Australia’s goal to achieve net zero emissions by 2050 might have just received a significant boost with the federal government awarding the first six feasibility licences for offshore wind projects off Gippsland, Victoria.

The licences allow developers to start detailed assessment work – including environmental studies and management plans – to determine feasibility, following which they can apply for a commercial licence to build an offshore wind project to generate electricity commercially.

Awards for another six licences are currently subject to First Nations consultation.

Should all 12 projects be developed, they could generate a total of 25 gigawatts of electricity, more electricity than the entirety of Victoria generated last year or 100 times the annual industrial consumption of the Gippsland region.

Needless to say, that would go a long way towards meeting Australia’s emissions goals and more modestly meet Victoria’s target of generating at least 2GW of electricity from offshore wind power by 2032, 4GW by 2035 and 9GW by 2040.

Climate Change and Energy minister Chris Bowen said the grant of feasibility study is the next step in helping deliver a clean energy industry for Australia while future proofing energy security and reliability for Victoria.

Battery projects might be back on the menu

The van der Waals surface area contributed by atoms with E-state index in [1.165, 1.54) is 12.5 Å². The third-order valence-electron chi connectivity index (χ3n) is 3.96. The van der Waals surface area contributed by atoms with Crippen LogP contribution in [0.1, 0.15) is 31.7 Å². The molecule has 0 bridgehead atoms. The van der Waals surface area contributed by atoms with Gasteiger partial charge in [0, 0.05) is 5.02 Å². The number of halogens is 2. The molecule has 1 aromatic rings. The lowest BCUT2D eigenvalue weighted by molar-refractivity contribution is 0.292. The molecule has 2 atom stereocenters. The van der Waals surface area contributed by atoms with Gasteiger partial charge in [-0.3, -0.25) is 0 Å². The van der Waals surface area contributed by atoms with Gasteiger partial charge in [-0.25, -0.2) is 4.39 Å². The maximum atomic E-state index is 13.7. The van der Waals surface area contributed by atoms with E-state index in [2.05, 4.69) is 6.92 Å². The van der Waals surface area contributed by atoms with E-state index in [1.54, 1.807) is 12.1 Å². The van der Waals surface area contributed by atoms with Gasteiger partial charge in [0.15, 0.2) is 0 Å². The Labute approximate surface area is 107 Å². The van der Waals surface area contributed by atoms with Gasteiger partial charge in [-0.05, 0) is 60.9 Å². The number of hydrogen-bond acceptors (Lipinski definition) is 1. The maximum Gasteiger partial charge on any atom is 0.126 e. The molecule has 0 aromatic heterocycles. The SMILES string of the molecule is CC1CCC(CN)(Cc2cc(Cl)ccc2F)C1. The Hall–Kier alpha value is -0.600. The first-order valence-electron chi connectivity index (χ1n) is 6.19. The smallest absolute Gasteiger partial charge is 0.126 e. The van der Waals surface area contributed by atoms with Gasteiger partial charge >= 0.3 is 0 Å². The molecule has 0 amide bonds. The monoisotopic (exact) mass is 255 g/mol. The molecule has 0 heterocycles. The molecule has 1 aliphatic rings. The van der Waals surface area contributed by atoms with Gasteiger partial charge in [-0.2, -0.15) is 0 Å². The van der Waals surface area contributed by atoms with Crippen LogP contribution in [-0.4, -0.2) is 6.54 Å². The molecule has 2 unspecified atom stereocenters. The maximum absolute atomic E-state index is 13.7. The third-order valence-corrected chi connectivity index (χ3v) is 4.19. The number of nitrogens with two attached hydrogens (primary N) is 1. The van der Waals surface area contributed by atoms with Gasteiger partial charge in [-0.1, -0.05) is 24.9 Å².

Adding further joy to the green lobby, the government’s first auction of dispatchable capacity in Australia’s new Capacity Investment Scheme has been massively oversubscribed (by 32 times) by a whole host of battery storage projects.

The government received bids totalling more than 19,000 megawatts of capacity for the first stage of the program, which is seeking 600MW of new dispatchable capacity with the equivalent of four hours of storage for Victoria and South Australia.

Projects will be selected based on their ability to build reliability in the grid and strengthen local supply chains.

Progressing renewables and storage

The push for more offshore wind projects is a positive as it adds what the International Energy Agency describes as “variable baseload power” with similar capacity factors as gas and coal-fired generators.

Offshore wind turbines are more consistent than onshore wind and solar, meaning that they provide consistent power, essentially proving a minimum level of base load power that’s so important for providing stability to the grid.

This is especially valuable on overcast days or even at night, which handily addresses the concern that renewable energy – particularly solar – can’t provide consistent power.

Meanwhile, the auction for dispatchable capacity adds further to Australia’s big emission reductions ambitions.

Having more battery capacity stabilises the grid by absorbing energy from renewable sources then releasing stored energy back into the grid during periods of peak demand.

Taken together, the government’s moves might just prove to be the impetus that gets the renewables ball rolling again.